Naturally there are some cats who will never become best friends. Using patience and compassion, and by making the feline environment more “user friendly”, we can help cats to learn to live with each other peacefully in a multi-cat home.

If you presently live in, or in the past have had a multi-cat home, tell us what has worked for you to help peace and harmony reign.


Photo Credit: Gita Rau

Please search using the search box at the top of the site. You are bound to find what you are looking for.

Useful tag. Click to see the articles: Cat behavior

32 thoughts on “Living in a Multicat Household: How to Maintain Peace and Harmony”

  1. Catnip Hill Cats

    Our home is multi-cat and for the most part things are quiet. We have food issues so the cats with overly passive issues eat on separate plates away from the others. When a cat arrives here we house them in a huge cat cage that we set up in the living room. It affords the new cat comfort and it lets the other cats smell and see the newbie. After about a week we open the cage door and allow the cats to visit. The results are always good.

    The only problem we have is Chipper. She was abandoned in a home when her owner suddenly died from a stroke. No one knew she was in the house. For three month she survived alone eating garbage, bugs, mice and whatever was left in the house after people broke into the house and had drug parties. When we found out she was there we rescued her immediately. She is a sweet and adoring cat but three months of isolation has made her sanity very delicate and very cranky with the other cats. They ignore her unless she starts a fight. The spat is always a short one because they stand their ground. There is a lot and spitting and snarling and then it is over.

    I love the ideas you gave for making life better for my fur kids. Almost all of them are already in place. Glad I am doing something right. ๐Ÿ™‚ Thanks for all the great ideas.

  2. As being own by 7 cats, 3 sets of sisters there is rarely any peace and quiet here. The oldest Missy and Tasha are about 12 years old and very laid back for the most part. In the middle are the 3 she demons Ginger,Patches and Sandy about 7 years old. Actually Sandy is pretty good. The other two constantly harass the older two and the youngest two. Dot the Snot and Freckles are the babies of the bunch who are 6 years old and the middle two in particular sneak attack them all the time. Matter of fact I just had Freckles in for major surgery for a bladder stone which could have been caused by all the stress she has. Dot is very brave, but Freckles is really sensitive. I have yet to figure out how to fix this situation other than closing the youngest off in separate room 100% of the time. Which is not right. The only other alternative is to re-home Ginger and Patches but I don’t see that happening because of their age. I will not give up Freckles after her going through so much trauma. Any suggestions??? I have large single house built like a double and they are all indoor cats.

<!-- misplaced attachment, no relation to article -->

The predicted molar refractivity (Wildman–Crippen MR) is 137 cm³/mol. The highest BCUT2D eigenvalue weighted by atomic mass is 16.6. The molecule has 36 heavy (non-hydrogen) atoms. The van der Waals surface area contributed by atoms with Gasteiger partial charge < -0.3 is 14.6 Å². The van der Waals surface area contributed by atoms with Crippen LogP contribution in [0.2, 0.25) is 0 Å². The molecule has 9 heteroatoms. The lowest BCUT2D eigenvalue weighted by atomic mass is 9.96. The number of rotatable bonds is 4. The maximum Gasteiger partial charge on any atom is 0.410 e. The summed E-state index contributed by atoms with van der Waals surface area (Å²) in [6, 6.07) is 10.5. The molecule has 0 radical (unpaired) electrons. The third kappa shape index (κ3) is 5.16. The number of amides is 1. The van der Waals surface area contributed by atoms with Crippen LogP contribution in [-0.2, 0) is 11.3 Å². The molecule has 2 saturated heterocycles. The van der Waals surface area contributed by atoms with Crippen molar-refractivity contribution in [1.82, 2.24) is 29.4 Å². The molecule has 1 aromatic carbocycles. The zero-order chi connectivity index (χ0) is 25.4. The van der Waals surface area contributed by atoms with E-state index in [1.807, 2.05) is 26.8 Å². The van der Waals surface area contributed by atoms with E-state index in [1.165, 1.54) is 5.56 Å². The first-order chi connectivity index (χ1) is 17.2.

1. A dilemma, for sure.
      I don’t like secluding cats either. I’m trying to figure out if there is a way not to have a closed door but still make all feel safe. I wonder how feasible it would be to install a screened door to the doorway so there’s, at least, visibility. That’s pretty extreme I guess. But, actually, I think that I would try to create something like a chicken wire frame that would be able to be moved to the side when I want to get in the room.
      This may all sound crazy, but that’s my thinking.